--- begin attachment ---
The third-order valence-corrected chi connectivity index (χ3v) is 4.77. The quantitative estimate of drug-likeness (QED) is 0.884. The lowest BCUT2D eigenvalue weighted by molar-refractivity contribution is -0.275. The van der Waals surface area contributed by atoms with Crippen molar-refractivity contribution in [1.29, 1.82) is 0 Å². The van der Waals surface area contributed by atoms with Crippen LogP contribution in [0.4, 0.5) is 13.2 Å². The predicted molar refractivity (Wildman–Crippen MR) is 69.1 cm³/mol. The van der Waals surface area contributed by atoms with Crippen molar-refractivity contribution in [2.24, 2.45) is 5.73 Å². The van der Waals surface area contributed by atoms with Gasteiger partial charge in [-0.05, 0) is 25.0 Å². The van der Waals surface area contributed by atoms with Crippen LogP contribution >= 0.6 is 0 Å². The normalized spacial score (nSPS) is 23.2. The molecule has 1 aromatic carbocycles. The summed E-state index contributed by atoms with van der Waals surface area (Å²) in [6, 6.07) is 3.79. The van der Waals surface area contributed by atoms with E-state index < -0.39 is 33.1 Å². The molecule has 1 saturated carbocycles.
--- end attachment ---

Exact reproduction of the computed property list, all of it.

The third-order valence-corrected chi connectivity index (χ3v) is 4.77. The quantitative estimate of drug-likeness (QED) is 0.884. The lowest BCUT2D eigenvalue weighted by molar-refractivity contribution is -0.275. The van der Waals surface area contributed by atoms with Crippen molar-refractivity contribution in [1.29, 1.82) is 0 Å². The van der Waals surface area contributed by atoms with Crippen LogP contribution in [0.4, 0.5) is 13.2 Å². The predicted molar refractivity (Wildman–Crippen MR) is 69.1 cm³/mol. The van der Waals surface area contributed by atoms with Crippen molar-refractivity contribution in [2.24, 2.45) is 5.73 Å². The van der Waals surface area contributed by atoms with Gasteiger partial charge in [-0.05, 0) is 25.0 Å². The van der Waals surface area contributed by atoms with Crippen LogP contribution >= 0.6 is 0 Å². The normalized spacial score (nSPS) is 23.2. The molecule has 1 aromatic carbocycles. The summed E-state index contributed by atoms with van der Waals surface area (Å²) in [6, 6.07) is 3.79. The van der Waals surface area contributed by atoms with E-state index < -0.39 is 33.1 Å². The molecule has 1 saturated carbocycles.